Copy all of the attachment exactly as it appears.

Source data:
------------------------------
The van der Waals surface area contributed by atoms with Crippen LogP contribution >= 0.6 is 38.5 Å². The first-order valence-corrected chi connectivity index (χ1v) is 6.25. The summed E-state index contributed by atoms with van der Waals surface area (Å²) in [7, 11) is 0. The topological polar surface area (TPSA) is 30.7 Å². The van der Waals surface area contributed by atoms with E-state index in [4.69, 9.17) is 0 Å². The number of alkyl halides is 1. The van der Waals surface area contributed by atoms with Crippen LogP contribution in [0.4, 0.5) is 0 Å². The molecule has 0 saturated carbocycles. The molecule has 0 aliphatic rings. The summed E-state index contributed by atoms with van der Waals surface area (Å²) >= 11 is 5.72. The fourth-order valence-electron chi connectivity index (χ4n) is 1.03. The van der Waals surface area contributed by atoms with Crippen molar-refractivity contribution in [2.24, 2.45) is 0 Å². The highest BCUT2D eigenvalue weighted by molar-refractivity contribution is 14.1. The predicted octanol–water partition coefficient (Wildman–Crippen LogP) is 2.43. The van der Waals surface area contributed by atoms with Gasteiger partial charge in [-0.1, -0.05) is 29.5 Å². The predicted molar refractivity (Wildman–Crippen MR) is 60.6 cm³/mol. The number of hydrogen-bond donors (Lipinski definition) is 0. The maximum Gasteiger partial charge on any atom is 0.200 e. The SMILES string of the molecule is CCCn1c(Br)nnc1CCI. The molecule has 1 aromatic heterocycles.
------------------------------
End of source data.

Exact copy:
The van der Waals surface area contributed by atoms with Crippen LogP contribution >= 0.6 is 38.5 Å². The first-order valence-corrected chi connectivity index (χ1v) is 6.25. The summed E-state index contributed by atoms with van der Waals surface area (Å²) in [7, 11) is 0. The topological polar surface area (TPSA) is 30.7 Å². The van der Waals surface area contributed by atoms with E-state index in [4.69, 9.17) is 0 Å². The number of alkyl halides is 1. The van der Waals surface area contributed by atoms with Crippen LogP contribution in [0.4, 0.5) is 0 Å². The molecule has 0 saturated carbocycles. The molecule has 0 aliphatic rings. The summed E-state index contributed by atoms with van der Waals surface area (Å²) >= 11 is 5.72. The fourth-order valence-electron chi connectivity index (χ4n) is 1.03. The van der Waals surface area contributed by atoms with Crippen molar-refractivity contribution in [2.24, 2.45) is 0 Å². The highest BCUT2D eigenvalue weighted by molar-refractivity contribution is 14.1. The predicted octanol–water partition coefficient (Wildman–Crippen LogP) is 2.43. The van der Waals surface area contributed by atoms with Gasteiger partial charge in [-0.1, -0.05) is 29.5 Å². The predicted molar refractivity (Wildman–Crippen MR) is 60.6 cm³/mol. The number of hydrogen-bond donors (Lipinski definition) is 0. The maximum Gasteiger partial charge on any atom is 0.200 e. The SMILES string of the molecule is CCCn1c(Br)nnc1CCI. The molecule has 1 aromatic heterocycles.